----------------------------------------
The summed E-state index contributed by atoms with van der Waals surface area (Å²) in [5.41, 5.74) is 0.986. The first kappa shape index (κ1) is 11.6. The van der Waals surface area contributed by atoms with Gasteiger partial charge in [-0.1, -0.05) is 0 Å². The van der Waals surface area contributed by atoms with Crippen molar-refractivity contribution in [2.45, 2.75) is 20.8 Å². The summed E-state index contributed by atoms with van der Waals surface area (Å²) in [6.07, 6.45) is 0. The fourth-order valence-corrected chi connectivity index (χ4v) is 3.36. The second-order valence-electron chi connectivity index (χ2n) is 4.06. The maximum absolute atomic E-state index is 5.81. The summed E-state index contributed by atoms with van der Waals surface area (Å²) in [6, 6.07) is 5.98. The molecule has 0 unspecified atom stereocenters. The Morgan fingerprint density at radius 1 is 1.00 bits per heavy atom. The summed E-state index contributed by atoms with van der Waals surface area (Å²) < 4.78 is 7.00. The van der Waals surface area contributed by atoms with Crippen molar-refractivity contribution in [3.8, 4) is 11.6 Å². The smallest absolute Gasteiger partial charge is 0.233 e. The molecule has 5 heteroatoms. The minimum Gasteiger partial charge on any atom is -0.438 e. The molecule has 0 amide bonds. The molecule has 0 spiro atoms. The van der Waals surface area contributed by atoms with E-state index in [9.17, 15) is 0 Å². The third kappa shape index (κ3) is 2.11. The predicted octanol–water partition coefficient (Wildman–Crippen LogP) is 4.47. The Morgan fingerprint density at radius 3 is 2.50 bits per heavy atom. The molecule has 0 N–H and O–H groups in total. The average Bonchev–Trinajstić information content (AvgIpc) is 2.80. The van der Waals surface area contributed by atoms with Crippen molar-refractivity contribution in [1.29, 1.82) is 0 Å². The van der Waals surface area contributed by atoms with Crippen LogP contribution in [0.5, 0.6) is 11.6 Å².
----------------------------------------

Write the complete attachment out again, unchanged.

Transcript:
The summed E-state index contributed by atoms with van der Waals surface area (Å²) in [5.41, 5.74) is 0.986. The first kappa shape index (κ1) is 11.6. The van der Waals surface area contributed by atoms with Gasteiger partial charge in [-0.1, -0.05) is 0 Å². The van der Waals surface area contributed by atoms with Crippen molar-refractivity contribution in [2.45, 2.75) is 20.8 Å². The summed E-state index contributed by atoms with van der Waals surface area (Å²) in [6.07, 6.45) is 0. The fourth-order valence-corrected chi connectivity index (χ4v) is 3.36. The second-order valence-electron chi connectivity index (χ2n) is 4.06. The maximum absolute atomic E-state index is 5.81. The summed E-state index contributed by atoms with van der Waals surface area (Å²) in [6, 6.07) is 5.98. The molecule has 0 unspecified atom stereocenters. The Morgan fingerprint density at radius 1 is 1.00 bits per heavy atom. The summed E-state index contributed by atoms with van der Waals surface area (Å²) < 4.78 is 7.00. The van der Waals surface area contributed by atoms with Crippen molar-refractivity contribution in [3.8, 4) is 11.6 Å². The smallest absolute Gasteiger partial charge is 0.233 e. The molecule has 5 heteroatoms. The minimum Gasteiger partial charge on any atom is -0.438 e. The molecule has 0 amide bonds. The molecule has 0 spiro atoms. The van der Waals surface area contributed by atoms with E-state index in [9.17, 15) is 0 Å². The third kappa shape index (κ3) is 2.11. The predicted octanol–water partition coefficient (Wildman–Crippen LogP) is 4.47. The Morgan fingerprint density at radius 3 is 2.50 bits per heavy atom. The molecule has 0 N–H and O–H groups in total. The average Bonchev–Trinajstić information content (AvgIpc) is 2.80. The van der Waals surface area contributed by atoms with Crippen molar-refractivity contribution in [1.29, 1.82) is 0 Å². The van der Waals surface area contributed by atoms with Crippen LogP contribution in [0.5, 0.6) is 11.6 Å².